An ex-spouse does not have to meet the length of marriage requirement if the ex-spouse is caring for the decedent’s child who is under the age of 16 or disabled. An unmarried child can receive benefits until age 18 or up to age 19 if still attending elementary or secondary school. If you have the worker’s dependent child, you are entitled to benefits right away. If you do not have dependent children, you can begin receiving reduced benefits at age 60 and full benefits at retirement age. If you are disabled, you can receive benefits at age 50.
What Is The Social Security Death Benefit
The death benefit Social Security provides is a small, one-time lump sum payment. Its given to a single survivor of someone who received Social Security benefits at the time of their death. While it can provide a little financial relief for your loved ones after you die, its not enough to pay all of your funeral costs and other final expenses on its own.
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Calculating The Benefit Amount
Figuring out how much youll receive in Social Security survivor benefits requires a little math. The simple explanation is that at the death of the first spouse, surviving spouses receives the higher of their own benefit, or the benefit of the deceased. But this simple explanation doesnt consider what age the deceased filed for benefits, if they did at all, and when the surviving spouse decides to file.
If the Deceased DID NOT File for Benefits
If the deceased spouse never filed for benefits, but died on or before their full retirement age, the calculation is relatively easy. The survivor receives the deceaseds full retirement age benefit, adjusted for the survivors filing age .
If the deceased spouse never filed for benefits, and died after their full retirement age, the survivor receives the deceaseds benefit in the same amount it would have been on the date of the deceaseds death reduced for the filing age of the survivor. You can see the next chart for more information on age-based reductions that come into play in both cases.
But what if the deceased spouse filed for benefits before he passed away? If this is the case, it could get a little more confusing.
If the Deceased DID File for Benefits
When it doesnt pay to delay
And The Windfall Elimination Provision
The Windfall Elimination Provision is another way that the Social Security Administration limits the benefits of people who have other sources of government retirement income. If you have a pension from government employment, you may be subject to the WEP.
Unlike the GPO, the WEP applies to primary benefits, not auxiliary benefits. The WEP acts as a check on the primary benefits of someone who has held two different kinds of jobsone subject to Social Security taxes and the other not. In some states, the WEP applies to public school teachers who have retirement income from defined benefit pension plans. The WEP can reduce your Social Security by up to half of your pension benefit.
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How To Receive Federal Benefits
To begin receiving your federal benefits, like Social Security or veterans benefits, you must sign up for electronic payments with direct deposit.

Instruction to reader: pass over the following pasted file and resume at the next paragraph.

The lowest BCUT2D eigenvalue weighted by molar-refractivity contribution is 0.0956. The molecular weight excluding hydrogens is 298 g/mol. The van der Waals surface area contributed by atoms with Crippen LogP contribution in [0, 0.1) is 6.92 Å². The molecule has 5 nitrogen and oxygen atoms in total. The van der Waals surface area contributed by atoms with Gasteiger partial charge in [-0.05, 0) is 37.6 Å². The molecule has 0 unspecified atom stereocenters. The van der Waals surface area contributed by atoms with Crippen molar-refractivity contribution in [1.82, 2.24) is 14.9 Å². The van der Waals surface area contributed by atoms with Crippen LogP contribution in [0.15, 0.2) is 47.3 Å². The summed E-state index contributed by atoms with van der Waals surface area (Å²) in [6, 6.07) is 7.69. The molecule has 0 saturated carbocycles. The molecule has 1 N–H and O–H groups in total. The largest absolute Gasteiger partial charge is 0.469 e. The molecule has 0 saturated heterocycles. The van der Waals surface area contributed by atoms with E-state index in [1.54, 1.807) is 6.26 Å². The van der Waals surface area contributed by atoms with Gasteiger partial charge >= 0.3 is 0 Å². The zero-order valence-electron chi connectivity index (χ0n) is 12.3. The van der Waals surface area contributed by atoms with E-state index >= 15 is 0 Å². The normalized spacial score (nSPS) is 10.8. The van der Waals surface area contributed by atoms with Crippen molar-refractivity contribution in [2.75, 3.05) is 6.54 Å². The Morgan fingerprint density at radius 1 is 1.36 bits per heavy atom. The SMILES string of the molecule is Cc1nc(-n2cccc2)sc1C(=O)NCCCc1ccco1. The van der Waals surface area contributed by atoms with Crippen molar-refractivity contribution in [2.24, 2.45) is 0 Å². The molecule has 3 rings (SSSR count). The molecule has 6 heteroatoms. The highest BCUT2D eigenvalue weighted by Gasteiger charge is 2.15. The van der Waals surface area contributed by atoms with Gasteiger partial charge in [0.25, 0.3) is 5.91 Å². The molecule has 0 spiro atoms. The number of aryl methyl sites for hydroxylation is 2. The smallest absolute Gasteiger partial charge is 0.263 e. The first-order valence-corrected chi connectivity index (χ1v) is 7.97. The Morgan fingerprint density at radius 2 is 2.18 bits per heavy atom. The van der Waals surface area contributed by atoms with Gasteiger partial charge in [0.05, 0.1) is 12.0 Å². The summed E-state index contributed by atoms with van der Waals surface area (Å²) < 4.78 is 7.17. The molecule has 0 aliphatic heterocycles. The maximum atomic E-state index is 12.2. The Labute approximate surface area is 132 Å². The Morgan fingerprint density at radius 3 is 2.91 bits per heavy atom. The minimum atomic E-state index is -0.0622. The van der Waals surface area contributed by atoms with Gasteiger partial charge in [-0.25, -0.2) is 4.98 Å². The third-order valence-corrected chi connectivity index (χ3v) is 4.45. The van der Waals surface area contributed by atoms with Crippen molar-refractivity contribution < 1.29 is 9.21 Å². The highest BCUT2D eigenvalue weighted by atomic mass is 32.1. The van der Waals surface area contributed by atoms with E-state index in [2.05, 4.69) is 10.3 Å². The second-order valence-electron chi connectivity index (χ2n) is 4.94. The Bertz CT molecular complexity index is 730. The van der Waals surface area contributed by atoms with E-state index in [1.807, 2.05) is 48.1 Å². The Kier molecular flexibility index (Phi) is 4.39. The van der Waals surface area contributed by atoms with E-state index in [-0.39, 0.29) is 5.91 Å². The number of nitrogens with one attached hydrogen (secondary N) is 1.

If You Have a Bank or Credit Union Account:
- Call the Go Direct Helpline at .
If You Don’t have a Bank or Credit Union Account:
- Direct Express debit card – a pre-paid debit card. Get help by calling the Go Direct Helpline at .
Make Changes to an Existing Direct Deposit Account:
On Go Direct’s FAQ page, learn how to make changes to an existing direct deposit account. You also may contact the federal agency that pays your benefit for help with your enrollment.
Getting The Full Benefit
If neither of you had started claiming Social Security yet, you can wait until your survivor FRA or older to apply. In this case, you will receive 100% of your late spouseâs basic benefit amount.
If they were able to get $1,650 a month at their FRA, you would get $1,650 a month by waiting until your full retirement age to start claiming.
Survivorâs benefits include the effect of delayed retirement credits. If your spouse was already past age 66 or 67 and had not started taking Social Security, you may get a higher survivor benefit than if they had filed sooner.
When you start claiming your survivor benefit, you would get what their payment would have been at that later age. This will be a larger amount than if they had started sooner.
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What Percentage Of Social Security Benefits Does A Widow Or Widower Receive
The surviving spouse can receive 100% of the benefits at full retirement age. If the surviving spouse is between age 60 and their full retirement age, they can receive reduced benefitsusually 71.599%. If the surviving spouse is disabled, they can begin receiving 71.5% of the benefits at age 50. Surviving spouses with children under 16 receive 75% of the benefits
Documents You Need To Apply
Please select the benefit you will be applying for from the list below to see what information and documents you may need when you apply:
If you don’t have all the documents you need, don’t delay applying for Social Security benefits.
In many cases, your local Social Security office can contact your state Bureau of Vital Statistics and verify your information online at no cost to you. If we can’t verify your information online, we can still help you get the information you need.
Mailing Your Documents
If you mail any documents to us, you must include the Social Security number so that we can match them with the correct application. Do not write anything on the original documents. Please write the Social Security number on a separate sheet of paper and include it in the mailing envelope along with the documents.
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How Long Do You Receive Social Security Survivor Benefits
Social Security survivor benefits are payable to the surviving spouse for the remainder of their life. Restrictions apply for divorced spouses eligible to receive benefits.